International financial services provider ING published the updated study “A Billion to Gain? – The Next Phase”. The 68-page report states that the amount of outstanding wholesale loans by international banks to microfinance institutions (MFIs) doubled by the end of 2007 to approximately USD 1.4 billion from USD 0.5 billion in 2006. The author and researcher is Matthis Boúúaert.
The study covers 17 of the world’s largest global commercial banks and insurers involved in microfinance, all of which have a long-term commitment to the sector and a focus on cost-effectiveness and profitability. For perspective, a 2003 CGAP survey counted 227 commercial banks and formal financial institutions involved in microfinance. Over the next few weeks, MicroCapital will highlight the microfinance activities of several of these large international banks.
The study noticed a significant increase in loans to African MFIs, whereas, the 2006 report showed most global bank microfinance activities concentrated on India, Peru, Bolivia, or Bangladesh. Geographical preferences result from a retail presence requirement, and historical and linguistic ties between banks’ home countries and certain regions tend to affect initial country selection. Thus the paper credits the significant growth in Sub-Saharan Africa to the involvement of several French banks, such as BNP Paribas, Société Générale, and Crédit Agricole.
However, roughly 35 percent of the participating global banks have globally-oriented microfinance activities. The report also notes that many banks are widening their geographical scope due to globalization and the fact that their microfinance activities have passed their introductory stage.
There was also a sizeable gain in local currency wholesale loans by global banks, thus reducing MFIs’ currency exchange risk. For instance, 6 out of the 7 microfinance funds arranged by the participating banks stated that they provide loans and debt securities in both local and hard currencies. The study could not determine the percentage of local currency financing.
However, micro insurance has been slow to penetrate the market and primarily limited to life insurance products. According to the Munich Re Foundation, the insurance industry has found it difficult to provide insurance to the poor in developing countries, given major administrative expenses, minor scattered benefits, and difficulty balancing annual insurance premiums and corresponding claims. Quoting Microfinance Gateway data, the paper lists Allianz, AIG, AXA, ICICI, Munich Re, and Swiss Re as the best-known global financial institutions providing micro-insurance. In addition, MFI micro-insurance programs have reached 6 million low-income people, with ICICI Prudential (India) as the leader reaching 650,000 clients.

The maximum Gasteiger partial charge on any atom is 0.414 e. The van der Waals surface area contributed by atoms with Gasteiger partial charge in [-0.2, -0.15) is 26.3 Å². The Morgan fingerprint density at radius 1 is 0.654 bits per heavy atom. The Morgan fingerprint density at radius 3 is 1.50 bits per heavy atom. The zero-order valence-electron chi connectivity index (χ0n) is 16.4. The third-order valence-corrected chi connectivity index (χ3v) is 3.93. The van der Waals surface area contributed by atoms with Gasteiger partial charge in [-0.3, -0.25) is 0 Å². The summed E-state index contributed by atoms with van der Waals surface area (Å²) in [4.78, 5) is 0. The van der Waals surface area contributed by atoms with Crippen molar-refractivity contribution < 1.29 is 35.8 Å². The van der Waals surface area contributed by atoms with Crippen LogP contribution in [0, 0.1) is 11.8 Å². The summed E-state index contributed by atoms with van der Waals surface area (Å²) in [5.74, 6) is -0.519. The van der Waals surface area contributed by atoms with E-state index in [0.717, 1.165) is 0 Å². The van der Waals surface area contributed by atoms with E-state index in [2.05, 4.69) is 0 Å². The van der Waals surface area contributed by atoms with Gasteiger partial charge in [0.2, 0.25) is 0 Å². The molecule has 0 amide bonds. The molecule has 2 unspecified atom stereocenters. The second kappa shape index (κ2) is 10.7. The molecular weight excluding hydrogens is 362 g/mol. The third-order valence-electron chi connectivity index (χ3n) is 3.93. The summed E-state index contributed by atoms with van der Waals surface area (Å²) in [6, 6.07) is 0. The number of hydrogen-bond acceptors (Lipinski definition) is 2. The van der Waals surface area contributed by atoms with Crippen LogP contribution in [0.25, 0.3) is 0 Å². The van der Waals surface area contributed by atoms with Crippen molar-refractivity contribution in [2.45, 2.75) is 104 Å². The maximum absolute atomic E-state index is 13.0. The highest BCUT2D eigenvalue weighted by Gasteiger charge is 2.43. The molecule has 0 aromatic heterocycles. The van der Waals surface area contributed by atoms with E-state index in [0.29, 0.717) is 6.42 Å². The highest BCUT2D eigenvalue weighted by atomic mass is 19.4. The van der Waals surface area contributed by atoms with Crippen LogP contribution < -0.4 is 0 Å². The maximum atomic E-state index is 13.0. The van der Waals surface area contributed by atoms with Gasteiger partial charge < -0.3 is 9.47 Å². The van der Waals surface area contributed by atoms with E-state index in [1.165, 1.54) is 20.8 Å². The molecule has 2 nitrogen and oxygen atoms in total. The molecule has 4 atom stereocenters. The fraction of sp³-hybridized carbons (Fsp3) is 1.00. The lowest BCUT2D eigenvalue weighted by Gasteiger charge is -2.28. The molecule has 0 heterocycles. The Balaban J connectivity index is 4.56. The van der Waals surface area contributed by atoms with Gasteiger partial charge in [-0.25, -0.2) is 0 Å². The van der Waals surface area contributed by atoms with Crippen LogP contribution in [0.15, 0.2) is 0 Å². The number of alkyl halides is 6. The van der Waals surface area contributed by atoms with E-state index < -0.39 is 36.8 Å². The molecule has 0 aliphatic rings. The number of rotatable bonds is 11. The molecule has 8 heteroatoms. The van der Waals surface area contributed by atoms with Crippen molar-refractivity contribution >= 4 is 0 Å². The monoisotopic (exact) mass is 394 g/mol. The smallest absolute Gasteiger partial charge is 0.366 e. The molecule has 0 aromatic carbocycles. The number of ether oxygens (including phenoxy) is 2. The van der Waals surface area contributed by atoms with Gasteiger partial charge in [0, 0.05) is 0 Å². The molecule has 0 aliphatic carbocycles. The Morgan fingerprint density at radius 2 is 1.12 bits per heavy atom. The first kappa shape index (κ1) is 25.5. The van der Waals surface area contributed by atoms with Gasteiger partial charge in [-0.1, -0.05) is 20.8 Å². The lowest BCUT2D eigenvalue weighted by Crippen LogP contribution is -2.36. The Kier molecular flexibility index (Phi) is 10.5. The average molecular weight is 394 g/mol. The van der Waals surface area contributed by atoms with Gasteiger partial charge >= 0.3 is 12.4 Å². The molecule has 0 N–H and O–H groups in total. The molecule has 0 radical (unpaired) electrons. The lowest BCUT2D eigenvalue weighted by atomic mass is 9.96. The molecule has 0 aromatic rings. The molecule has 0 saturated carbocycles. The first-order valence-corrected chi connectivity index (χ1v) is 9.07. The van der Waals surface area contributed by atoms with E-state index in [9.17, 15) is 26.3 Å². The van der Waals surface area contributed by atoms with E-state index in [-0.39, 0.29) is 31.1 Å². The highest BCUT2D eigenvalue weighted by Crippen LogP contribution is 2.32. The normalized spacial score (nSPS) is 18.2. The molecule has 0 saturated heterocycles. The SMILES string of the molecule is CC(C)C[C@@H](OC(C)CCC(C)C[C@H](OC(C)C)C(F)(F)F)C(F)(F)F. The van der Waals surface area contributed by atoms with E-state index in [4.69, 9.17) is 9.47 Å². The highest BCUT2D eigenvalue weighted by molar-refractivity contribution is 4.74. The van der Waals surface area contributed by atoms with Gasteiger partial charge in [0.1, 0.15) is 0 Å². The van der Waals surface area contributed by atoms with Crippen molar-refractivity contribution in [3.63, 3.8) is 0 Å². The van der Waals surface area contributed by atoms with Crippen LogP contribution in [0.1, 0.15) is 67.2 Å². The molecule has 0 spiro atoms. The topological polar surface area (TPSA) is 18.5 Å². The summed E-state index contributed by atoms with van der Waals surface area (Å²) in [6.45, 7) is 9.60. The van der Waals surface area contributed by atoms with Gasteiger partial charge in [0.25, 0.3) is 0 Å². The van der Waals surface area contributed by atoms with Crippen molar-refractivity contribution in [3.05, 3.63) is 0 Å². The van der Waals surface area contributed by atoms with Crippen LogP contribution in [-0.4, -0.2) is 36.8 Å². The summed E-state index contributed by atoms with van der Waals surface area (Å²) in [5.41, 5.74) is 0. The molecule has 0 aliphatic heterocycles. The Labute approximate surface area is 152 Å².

Finally, retail microfinance -i.e. direct provision of micro loans, savings accounts, insurance, and remittances to clients- is currently a small portion of global banks’ microfinance activities. In fact only five banks directly provide individual micro loans, and all activities are through their local retail networks. Santander is the leader with USD 125 million in outstanding micro loans. The paper also highlighted Barclay’s Susu investment program in Ghana as a successful, effective retail microfinance project; a MicroCapital story summarizing the project can be found here. Table 4 on page 22 outlines the banks’ direct retail microfinance activities.
The study is the latest update to the 2006 “A Billion to Gain: A study on global financial institutions and microfinance” report by ING. MicroCapital also reported on the original study’s findings as well as highlighted the microfinance activities of some of the major international players.
On June 16, 2008, ING will hold an international microfinance seminar at its headquarters in Amsterdam, to discuss the study as well as other trends in microfinance. Further details of the seminar can be found in the following MicroCapital article.
by Jennifer Lee
ING Press Release: “Global Commercial Banks Double Loans in Microfinance”, March 27, 2008.
CGAP: “Review of Commercial Bank and Other Formal Financial Institutions Participation in Microfinance”, by Isern, Ritchie, Crenn, and Brown, 2003.
Barclays: Corporate Sustianability
MicroCapital: “London-Based Barclays Bank Expands Reach into Microfinance Investing Through Partnership in Ghana”, April 4, 2006.